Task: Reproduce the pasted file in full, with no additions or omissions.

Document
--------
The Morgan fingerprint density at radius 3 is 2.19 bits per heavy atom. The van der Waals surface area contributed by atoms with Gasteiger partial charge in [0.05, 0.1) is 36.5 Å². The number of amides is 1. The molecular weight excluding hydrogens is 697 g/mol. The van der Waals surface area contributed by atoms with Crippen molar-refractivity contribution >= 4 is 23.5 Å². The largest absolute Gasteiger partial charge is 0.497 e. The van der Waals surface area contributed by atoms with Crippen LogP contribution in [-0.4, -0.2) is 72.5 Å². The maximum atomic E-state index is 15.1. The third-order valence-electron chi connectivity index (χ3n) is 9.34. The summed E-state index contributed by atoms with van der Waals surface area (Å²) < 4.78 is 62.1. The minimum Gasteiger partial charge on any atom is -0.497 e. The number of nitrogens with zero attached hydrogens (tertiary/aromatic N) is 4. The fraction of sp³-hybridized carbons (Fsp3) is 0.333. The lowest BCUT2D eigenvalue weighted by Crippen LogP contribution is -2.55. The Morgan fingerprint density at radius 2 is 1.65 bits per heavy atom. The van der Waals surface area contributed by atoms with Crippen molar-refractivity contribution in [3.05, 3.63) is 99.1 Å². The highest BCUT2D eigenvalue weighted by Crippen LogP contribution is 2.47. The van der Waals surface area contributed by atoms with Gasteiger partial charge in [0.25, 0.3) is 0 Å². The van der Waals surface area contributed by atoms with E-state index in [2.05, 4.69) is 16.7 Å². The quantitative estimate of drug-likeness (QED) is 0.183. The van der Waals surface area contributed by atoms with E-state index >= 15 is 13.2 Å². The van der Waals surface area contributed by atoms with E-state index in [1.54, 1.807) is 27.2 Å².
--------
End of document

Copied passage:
The Morgan fingerprint density at radius 3 is 2.19 bits per heavy atom. The van der Waals surface area contributed by atoms with Gasteiger partial charge in [0.05, 0.1) is 36.5 Å². The number of amides is 1. The molecular weight excluding hydrogens is 697 g/mol. The van der Waals surface area contributed by atoms with Crippen molar-refractivity contribution >= 4 is 23.5 Å². The largest absolute Gasteiger partial charge is 0.497 e. The van der Waals surface area contributed by atoms with Crippen LogP contribution in [-0.4, -0.2) is 72.5 Å². The maximum atomic E-state index is 15.1. The third-order valence-electron chi connectivity index (χ3n) is 9.34. The summed E-state index contributed by atoms with van der Waals surface area (Å²) < 4.78 is 62.1. The minimum Gasteiger partial charge on any atom is -0.497 e. The number of nitrogens with zero attached hydrogens (tertiary/aromatic N) is 4. The fraction of sp³-hybridized carbons (Fsp3) is 0.333. The lowest BCUT2D eigenvalue weighted by Crippen LogP contribution is -2.55. The Morgan fingerprint density at radius 2 is 1.65 bits per heavy atom. The van der Waals surface area contributed by atoms with Crippen molar-refractivity contribution in [3.05, 3.63) is 99.1 Å². The highest BCUT2D eigenvalue weighted by Crippen LogP contribution is 2.47. The van der Waals surface area contributed by atoms with Gasteiger partial charge in [0.25, 0.3) is 0 Å². The van der Waals surface area contributed by atoms with E-state index in [2.05, 4.69) is 16.7 Å². The quantitative estimate of drug-likeness (QED) is 0.183. The van der Waals surface area contributed by atoms with E-state index >= 15 is 13.2 Å². The van der Waals surface area contributed by atoms with E-state index in [1.54, 1.807) is 27.2 Å².